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North Carolina’s Anti-LGBT Law Really Is That Bad

HB2’s chief proponents claim it’s just like plenty of other state laws. It’s not.

CREDIT: Shutterstock/J. Bicking
CREDIT: Shutterstock/J. Bicking

The Alliance Defending Freedom (ADF), a conservative legal organization, has helped draft and promote many of the anti-transgender bills that state legislatures considered this year, and it is similarly fighting in court to oppose transgender protections, such as in Illinois and North Carolina. As part of the PR campaign defending these efforts, ADF is now trying to convince the world that laws like North Carolina’s HB2 are no different than other states’ laws by glossing over the way they specifically target transgender people for discrimination.

ADF attorney Matt Sharp, a constant presence in hearings over legislation about transgender issues, took to the Heritage Foundation’s Daily Signal this week to object to the way liberals attack what they think are “radical new types of laws,” that are actually — he argues — “modeled on similar legislation that is decades old.” To prove his point, he found a sentence in HB2 that he believes is “nearly identical” to laws on the books in Hawaii, Rhode Island, and Wisconsin.

Designating multiple or single occupancy bathrooms or changing facilities according to biological sex … shall not be deemed to constitute discrimination.

The other states do have similar language in their laws allowing for separate facilities, but theirs only refer to “sex.” HB2’s provision uniquely references “biological sex,” which it defines according to a person’s birth certificate. In North Carolina, only transgender people who undergo expensive, sterilizing, and potentially unnecessary surgeries can change the gender marker on their birth certificates, so the law there singles out transgender people in the way the others don’t.

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Sharp’s argument that the laws are negligibly different fails, however, because of a much bigger lie of omission. No other state has ever passed laws with the language in HB2 that he doesn’t mention, such as:

Local boards of education shall require every multiple occupancy bathroom or changing facility that is designated for student use to be designated for and used only by students based on their biological sex.

and

Public agencies shall require every multiple occupancy bathroom or changing facility to be designated for and only used by persons based on their biological sex.

Unlike the other states’ laws, which allow gender-segregated bathrooms, North Carolina now mandates this separation and dictates which bathroom transgender people can use. And it is these provisions, that actually use the force of law to discriminate against transgender people, that make HB2 so objectionable.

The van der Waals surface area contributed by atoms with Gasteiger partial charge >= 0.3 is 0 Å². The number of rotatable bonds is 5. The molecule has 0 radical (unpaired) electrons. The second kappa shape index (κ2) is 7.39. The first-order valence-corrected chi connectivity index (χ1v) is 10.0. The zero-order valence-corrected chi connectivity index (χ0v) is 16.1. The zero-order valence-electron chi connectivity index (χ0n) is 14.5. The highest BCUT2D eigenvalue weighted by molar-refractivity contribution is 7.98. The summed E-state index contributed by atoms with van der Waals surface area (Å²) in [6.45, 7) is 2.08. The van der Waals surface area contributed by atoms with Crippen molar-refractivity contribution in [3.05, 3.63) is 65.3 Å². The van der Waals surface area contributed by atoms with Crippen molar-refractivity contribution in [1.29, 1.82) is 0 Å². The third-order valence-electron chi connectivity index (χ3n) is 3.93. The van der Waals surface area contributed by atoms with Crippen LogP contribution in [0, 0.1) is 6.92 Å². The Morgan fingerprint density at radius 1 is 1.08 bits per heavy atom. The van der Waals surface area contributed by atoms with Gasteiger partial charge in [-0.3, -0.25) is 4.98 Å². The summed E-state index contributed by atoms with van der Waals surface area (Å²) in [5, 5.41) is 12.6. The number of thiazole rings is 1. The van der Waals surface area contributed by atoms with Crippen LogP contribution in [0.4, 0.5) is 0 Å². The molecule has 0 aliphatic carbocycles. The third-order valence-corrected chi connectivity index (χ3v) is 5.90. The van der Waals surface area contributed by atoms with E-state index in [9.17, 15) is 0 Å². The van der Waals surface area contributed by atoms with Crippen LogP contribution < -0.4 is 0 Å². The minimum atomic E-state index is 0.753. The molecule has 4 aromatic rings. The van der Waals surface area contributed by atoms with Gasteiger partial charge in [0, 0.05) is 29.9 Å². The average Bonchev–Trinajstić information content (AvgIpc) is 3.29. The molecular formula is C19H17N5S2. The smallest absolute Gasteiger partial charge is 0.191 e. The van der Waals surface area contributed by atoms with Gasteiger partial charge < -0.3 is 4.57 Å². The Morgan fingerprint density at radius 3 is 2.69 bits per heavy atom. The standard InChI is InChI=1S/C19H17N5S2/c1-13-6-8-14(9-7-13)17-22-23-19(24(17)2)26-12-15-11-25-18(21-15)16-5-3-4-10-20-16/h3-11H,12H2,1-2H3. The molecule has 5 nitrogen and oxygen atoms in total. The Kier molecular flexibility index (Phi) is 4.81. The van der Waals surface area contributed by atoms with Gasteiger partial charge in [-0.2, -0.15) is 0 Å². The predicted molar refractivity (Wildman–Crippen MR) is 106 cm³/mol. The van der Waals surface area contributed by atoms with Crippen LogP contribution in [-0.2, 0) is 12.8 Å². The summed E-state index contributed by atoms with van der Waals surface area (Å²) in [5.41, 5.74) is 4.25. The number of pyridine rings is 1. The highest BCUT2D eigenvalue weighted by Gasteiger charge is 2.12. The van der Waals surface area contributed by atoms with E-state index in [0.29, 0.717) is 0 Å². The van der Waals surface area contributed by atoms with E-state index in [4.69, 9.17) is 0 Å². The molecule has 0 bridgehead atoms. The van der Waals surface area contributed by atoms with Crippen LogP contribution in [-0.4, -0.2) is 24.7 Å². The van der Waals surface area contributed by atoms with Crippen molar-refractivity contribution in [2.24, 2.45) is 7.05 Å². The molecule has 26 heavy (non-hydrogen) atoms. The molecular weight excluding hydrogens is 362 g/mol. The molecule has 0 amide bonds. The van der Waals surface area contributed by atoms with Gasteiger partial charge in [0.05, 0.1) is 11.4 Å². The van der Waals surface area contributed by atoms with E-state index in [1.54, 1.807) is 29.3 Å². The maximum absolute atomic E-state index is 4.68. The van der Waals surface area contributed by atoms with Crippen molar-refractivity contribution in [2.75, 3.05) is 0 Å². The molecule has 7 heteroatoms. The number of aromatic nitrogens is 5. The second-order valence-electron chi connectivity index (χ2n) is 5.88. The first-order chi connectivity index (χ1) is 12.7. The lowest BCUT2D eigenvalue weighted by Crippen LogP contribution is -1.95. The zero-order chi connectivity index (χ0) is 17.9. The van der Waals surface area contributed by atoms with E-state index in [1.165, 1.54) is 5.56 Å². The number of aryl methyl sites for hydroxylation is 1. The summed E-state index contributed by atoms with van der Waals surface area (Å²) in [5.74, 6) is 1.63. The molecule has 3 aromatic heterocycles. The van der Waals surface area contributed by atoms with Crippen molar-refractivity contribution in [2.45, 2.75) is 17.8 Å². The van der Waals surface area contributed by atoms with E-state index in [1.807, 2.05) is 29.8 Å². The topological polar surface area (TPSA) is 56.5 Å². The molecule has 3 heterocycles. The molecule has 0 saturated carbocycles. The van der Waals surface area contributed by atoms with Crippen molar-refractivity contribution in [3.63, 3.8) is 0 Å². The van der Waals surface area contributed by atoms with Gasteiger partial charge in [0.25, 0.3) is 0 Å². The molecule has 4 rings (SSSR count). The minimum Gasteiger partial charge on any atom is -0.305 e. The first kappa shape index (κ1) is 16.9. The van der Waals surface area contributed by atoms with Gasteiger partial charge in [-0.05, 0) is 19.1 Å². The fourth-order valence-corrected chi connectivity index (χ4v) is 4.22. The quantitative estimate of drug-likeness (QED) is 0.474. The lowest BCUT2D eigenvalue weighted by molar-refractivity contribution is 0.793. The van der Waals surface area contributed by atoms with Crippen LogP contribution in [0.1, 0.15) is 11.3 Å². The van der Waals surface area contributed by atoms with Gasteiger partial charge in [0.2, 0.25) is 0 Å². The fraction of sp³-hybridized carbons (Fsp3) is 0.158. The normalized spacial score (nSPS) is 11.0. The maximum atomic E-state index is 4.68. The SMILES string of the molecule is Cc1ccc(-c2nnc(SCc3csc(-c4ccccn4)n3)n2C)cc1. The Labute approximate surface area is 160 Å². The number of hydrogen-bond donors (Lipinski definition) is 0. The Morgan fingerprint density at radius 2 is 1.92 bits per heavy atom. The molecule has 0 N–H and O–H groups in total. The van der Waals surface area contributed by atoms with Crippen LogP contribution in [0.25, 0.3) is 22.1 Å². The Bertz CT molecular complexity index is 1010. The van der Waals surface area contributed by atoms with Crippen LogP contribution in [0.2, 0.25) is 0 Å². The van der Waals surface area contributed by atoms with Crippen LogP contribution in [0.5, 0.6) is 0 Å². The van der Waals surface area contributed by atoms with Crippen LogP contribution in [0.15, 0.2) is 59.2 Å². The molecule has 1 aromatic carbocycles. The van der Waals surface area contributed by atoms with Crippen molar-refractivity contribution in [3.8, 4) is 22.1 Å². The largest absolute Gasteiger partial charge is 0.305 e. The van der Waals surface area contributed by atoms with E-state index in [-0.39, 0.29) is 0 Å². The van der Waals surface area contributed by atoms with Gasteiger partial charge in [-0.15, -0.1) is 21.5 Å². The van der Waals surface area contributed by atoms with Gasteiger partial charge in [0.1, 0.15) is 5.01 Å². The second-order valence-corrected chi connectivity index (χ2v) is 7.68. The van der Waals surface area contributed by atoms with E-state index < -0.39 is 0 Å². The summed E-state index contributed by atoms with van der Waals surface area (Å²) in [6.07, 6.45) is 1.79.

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But Sharp’s apparent aloofness to what’s actually problematic with HB2 extends to the other recent laws that he claims have been singled out. For example, he highlights Mississippi’s suspended law, which specifically outlines ways for businesses to legally discriminate against LGBT people as a simple “conscience protection law” no different from ensuring that doctors don’t have to provide abortions. He’s similarly baffled by concerns over Tennessee’s law allowing counselors to refuse treatment to LGBT people.

Sharp contends that this is all just a big overreaction from liberal activists. “When they can’t win through the normal legislative process, they rush to court seeking a judge who would strike down the law that they were unable to defeat through the representatives of the people,” he opines, declaring that there is “no evidence of discrimination” under these laws.

But these new laws’ only purpose is to discriminate or allow for discrimination against LGBT people. Whether or not they’ve been enforced yet is irrelevant. That’s specifically why a federal judge prevented Mississippi’s law from going into effect; he could find no explanation for its existence except to allow for discrimination.

Sharp ignores this intent so that he can instead demonize those who would advocate for LGBT people. “These activists are not concerned with what is or is not constitutional. They are not concerned about the rule of law. They are focused on defeating their enemies, those with whom they disagree, by any means necessary.”

Sharp concludes that ADF’s beliefs are simply “common sense,” but it seems the only way he can make that argument is by ignoring what ADF actually believes.